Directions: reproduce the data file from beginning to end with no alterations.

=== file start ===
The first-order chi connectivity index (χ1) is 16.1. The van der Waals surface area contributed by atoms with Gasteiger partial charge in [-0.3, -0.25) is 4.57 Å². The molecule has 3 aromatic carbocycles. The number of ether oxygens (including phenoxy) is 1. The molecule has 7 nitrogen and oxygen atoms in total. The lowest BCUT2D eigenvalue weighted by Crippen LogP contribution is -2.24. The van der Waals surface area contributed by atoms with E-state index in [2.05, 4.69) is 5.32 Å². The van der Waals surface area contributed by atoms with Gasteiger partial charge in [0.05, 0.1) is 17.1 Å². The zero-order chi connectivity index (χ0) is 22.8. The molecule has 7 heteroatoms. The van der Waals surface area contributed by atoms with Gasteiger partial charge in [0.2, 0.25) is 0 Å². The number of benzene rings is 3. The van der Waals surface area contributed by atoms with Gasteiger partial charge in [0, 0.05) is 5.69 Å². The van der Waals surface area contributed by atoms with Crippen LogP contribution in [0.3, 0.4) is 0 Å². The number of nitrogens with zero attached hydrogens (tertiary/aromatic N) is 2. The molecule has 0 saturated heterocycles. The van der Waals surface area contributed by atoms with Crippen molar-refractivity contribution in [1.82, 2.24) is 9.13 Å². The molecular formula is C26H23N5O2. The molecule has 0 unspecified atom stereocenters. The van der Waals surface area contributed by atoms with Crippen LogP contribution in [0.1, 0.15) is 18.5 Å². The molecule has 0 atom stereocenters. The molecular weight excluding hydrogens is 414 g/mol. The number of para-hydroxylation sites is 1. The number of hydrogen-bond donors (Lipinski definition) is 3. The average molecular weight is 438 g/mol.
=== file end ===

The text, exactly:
The first-order chi connectivity index (χ1) is 16.1. The van der Waals surface area contributed by atoms with Gasteiger partial charge in [-0.3, -0.25) is 4.57 Å². The molecule has 3 aromatic carbocycles. The number of ether oxygens (including phenoxy) is 1. The molecule has 7 nitrogen and oxygen atoms in total. The lowest BCUT2D eigenvalue weighted by Crippen LogP contribution is -2.24. The van der Waals surface area contributed by atoms with E-state index in [2.05, 4.69) is 5.32 Å². The van der Waals surface area contributed by atoms with Gasteiger partial charge in [0.05, 0.1) is 17.1 Å². The zero-order chi connectivity index (χ0) is 22.8. The molecule has 7 heteroatoms. The van der Waals surface area contributed by atoms with Gasteiger partial charge in [0.2, 0.25) is 0 Å². The number of benzene rings is 3. The van der Waals surface area contributed by atoms with Gasteiger partial charge in [0, 0.05) is 5.69 Å². The van der Waals surface area contributed by atoms with Crippen LogP contribution in [0.3, 0.4) is 0 Å². The number of nitrogens with zero attached hydrogens (tertiary/aromatic N) is 2. The molecule has 0 saturated heterocycles. The van der Waals surface area contributed by atoms with Crippen molar-refractivity contribution in [1.82, 2.24) is 9.13 Å². The molecular formula is C26H23N5O2. The molecule has 0 unspecified atom stereocenters. The van der Waals surface area contributed by atoms with Crippen LogP contribution in [0.1, 0.15) is 18.5 Å². The molecule has 0 atom stereocenters. The molecular weight excluding hydrogens is 414 g/mol. The number of para-hydroxylation sites is 1. The number of hydrogen-bond donors (Lipinski definition) is 3. The average molecular weight is 438 g/mol.